3. Do not touch the accelerator; crank the engine over for 5 seconds once again. If the engine starts, rev the engine once slightly.

4. If the engine did not start, depress the accelerator 3 times, but only ¼ pedal travel each time.
(This primes the carburetor with additional fuel, but keep in mind, T-Bird engines flood easily)

5. Crank the engine over once again and when the engine starts, rev the engine once slightly.

Warm Engine - Sitting Less Than An Hour

1. Do not touch the accelerator; crank the engine over and when the engine starts rev the engine once slightly.

Warm Engine - Sitting More Than An Hour

1. Depress the accelerator pedal ¼ pedal travel and hold it in that position. Crank the engine over and when the engine starts rev the engine once slightly.

doug7740
1955 Thunderbird Blue
 
My 55 is very difficult to start once the air temperature dips below 50 degrees. With enough cranking and ether I can usually get it to fire up but I really don't like using the ether so the car sat most of the winter. Any suggestions?
Your choke is probably not engaging. Common problem. On my '57 I've never gotten the choke to work properly. My bad, had the earlier choke cover which the thermostatic spring works in reverse. You can reverse the spring and adjust , but in the meantime, crank it until the oil light goes out then pump the throttle to get a rich mixture. it will start. then pump the throttle to keep it going 'till it will idle on it's own.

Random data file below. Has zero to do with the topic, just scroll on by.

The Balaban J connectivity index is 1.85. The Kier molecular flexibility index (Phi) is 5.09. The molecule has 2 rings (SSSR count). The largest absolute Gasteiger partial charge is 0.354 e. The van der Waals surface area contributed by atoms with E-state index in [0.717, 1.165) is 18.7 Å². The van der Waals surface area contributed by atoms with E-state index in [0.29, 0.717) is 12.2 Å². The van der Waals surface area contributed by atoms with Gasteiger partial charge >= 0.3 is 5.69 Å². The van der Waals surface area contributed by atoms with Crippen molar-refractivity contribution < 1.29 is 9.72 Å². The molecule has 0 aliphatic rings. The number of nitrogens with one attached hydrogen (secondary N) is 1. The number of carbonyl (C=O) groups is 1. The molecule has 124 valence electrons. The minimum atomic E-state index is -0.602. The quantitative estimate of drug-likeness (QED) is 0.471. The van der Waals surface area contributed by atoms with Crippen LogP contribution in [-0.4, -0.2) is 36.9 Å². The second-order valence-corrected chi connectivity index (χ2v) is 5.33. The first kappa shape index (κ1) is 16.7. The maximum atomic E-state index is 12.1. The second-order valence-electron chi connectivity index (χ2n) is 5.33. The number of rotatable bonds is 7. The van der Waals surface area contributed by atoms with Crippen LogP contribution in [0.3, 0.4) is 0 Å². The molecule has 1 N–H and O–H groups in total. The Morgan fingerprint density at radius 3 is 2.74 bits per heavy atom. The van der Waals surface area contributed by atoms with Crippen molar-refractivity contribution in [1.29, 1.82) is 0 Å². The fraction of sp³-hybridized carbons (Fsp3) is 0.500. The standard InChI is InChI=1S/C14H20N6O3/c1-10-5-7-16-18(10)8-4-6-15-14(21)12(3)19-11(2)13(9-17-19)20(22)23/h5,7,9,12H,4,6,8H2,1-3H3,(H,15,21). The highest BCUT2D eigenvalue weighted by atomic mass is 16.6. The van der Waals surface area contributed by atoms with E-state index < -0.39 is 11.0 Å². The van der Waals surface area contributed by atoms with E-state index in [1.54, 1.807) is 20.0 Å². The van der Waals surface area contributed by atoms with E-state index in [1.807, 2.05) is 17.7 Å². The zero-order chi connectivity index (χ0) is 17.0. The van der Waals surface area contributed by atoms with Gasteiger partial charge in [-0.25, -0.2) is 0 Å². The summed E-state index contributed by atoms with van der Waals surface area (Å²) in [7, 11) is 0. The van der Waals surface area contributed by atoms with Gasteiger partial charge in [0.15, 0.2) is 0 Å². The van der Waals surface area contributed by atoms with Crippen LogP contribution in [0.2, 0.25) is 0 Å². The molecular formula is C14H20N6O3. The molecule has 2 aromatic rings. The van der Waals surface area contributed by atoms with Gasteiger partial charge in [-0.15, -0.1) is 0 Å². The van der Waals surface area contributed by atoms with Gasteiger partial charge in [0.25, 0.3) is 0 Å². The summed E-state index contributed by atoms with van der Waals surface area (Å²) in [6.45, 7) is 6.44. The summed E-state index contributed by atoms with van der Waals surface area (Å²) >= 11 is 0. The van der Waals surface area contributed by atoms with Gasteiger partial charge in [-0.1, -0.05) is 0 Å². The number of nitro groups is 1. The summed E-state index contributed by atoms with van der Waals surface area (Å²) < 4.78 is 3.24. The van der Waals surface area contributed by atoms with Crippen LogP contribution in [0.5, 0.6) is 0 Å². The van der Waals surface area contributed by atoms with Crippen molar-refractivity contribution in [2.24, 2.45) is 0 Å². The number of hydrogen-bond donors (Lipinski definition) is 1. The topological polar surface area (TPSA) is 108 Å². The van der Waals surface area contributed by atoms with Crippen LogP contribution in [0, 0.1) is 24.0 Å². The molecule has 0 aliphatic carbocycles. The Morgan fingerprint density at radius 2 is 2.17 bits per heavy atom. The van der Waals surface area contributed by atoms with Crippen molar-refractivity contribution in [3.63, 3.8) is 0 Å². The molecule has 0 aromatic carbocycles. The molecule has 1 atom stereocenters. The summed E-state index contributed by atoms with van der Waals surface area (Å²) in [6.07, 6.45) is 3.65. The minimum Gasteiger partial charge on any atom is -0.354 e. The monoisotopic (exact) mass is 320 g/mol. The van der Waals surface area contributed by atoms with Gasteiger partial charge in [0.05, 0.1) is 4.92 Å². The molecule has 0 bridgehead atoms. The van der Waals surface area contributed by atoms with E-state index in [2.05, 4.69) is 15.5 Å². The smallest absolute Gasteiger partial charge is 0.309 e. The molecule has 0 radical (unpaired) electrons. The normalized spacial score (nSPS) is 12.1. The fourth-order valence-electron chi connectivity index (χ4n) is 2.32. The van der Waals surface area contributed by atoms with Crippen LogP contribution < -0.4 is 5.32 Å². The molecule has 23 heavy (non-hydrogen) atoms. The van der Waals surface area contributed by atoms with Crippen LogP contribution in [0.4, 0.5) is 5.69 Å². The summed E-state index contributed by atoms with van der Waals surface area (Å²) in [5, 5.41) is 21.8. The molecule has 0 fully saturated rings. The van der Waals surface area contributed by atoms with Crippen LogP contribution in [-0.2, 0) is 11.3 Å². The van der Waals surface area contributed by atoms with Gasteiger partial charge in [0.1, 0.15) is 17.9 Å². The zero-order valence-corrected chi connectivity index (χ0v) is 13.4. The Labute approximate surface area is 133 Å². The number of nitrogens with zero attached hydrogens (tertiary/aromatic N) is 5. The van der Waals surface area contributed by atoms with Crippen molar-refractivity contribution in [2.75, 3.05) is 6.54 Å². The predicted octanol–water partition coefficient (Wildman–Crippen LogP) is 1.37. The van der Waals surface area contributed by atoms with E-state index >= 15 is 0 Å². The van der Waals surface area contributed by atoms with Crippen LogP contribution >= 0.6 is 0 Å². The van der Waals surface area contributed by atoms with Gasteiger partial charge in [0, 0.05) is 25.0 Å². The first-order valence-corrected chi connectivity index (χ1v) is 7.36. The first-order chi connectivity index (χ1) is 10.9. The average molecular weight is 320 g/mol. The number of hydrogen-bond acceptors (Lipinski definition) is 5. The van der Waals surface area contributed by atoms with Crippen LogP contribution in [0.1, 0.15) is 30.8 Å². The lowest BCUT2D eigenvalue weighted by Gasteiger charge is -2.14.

Your choke is probably not engaging. Common problem. On my '57 I've never gotten the choke to work properly. My bad, had the earlier choke cover which the thermostatic spring works in reverse. You can reverse the spring and adjust , but in the meantime, crank it until the oil light goes out then pump the throttle to get a rich mixture. it will start. then pump the throttle to keep it going 'till it will idle on it's own.
I also have a stock 6 volt ignition system and this is the procedure I use to start my car.

Cold Engine - Sitting Overnight - Sitting For A Few Days

1. Do not touch the accelerator; crank the engine over for 5 seconds.
(This not only fills the fuel filter bowl with fuel, it also builds up oil pressure)

2. Slowly push the accelerator pedal to the floor and then slowly release the accelerator pedal.
(This closes the choke assembly and primes the carburetor with fuel)

3. Do not touch the accelerator; crank the engine over for 5 seconds once again. If the engine starts, rev the engine once slightly.